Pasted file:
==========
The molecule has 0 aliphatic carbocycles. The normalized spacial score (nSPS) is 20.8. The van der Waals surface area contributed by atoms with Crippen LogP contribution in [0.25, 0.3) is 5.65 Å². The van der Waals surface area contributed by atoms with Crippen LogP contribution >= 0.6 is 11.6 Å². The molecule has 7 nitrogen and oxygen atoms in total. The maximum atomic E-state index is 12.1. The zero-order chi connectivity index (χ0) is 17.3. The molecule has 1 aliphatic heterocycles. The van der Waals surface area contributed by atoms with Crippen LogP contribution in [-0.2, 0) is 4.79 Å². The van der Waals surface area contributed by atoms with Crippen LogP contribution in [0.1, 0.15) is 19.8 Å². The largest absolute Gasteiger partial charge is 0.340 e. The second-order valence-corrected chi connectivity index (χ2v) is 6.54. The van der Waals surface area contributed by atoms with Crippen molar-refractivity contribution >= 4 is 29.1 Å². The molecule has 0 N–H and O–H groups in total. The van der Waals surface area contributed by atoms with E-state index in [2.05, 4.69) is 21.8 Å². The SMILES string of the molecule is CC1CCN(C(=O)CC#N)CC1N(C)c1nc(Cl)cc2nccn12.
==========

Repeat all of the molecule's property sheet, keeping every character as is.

The molecule has 0 aliphatic carbocycles. The normalized spacial score (nSPS) is 20.8. The van der Waals surface area contributed by atoms with Crippen LogP contribution in [0.25, 0.3) is 5.65 Å². The van der Waals surface area contributed by atoms with Crippen LogP contribution >= 0.6 is 11.6 Å². The molecule has 7 nitrogen and oxygen atoms in total. The maximum atomic E-state index is 12.1. The zero-order chi connectivity index (χ0) is 17.3. The molecule has 1 aliphatic heterocycles. The van der Waals surface area contributed by atoms with Crippen LogP contribution in [-0.2, 0) is 4.79 Å². The van der Waals surface area contributed by atoms with Crippen LogP contribution in [0.1, 0.15) is 19.8 Å². The largest absolute Gasteiger partial charge is 0.340 e. The second-order valence-corrected chi connectivity index (χ2v) is 6.54. The van der Waals surface area contributed by atoms with Crippen molar-refractivity contribution >= 4 is 29.1 Å². The molecule has 0 N–H and O–H groups in total. The van der Waals surface area contributed by atoms with E-state index in [2.05, 4.69) is 21.8 Å². The SMILES string of the molecule is CC1CCN(C(=O)CC#N)CC1N(C)c1nc(Cl)cc2nccn12.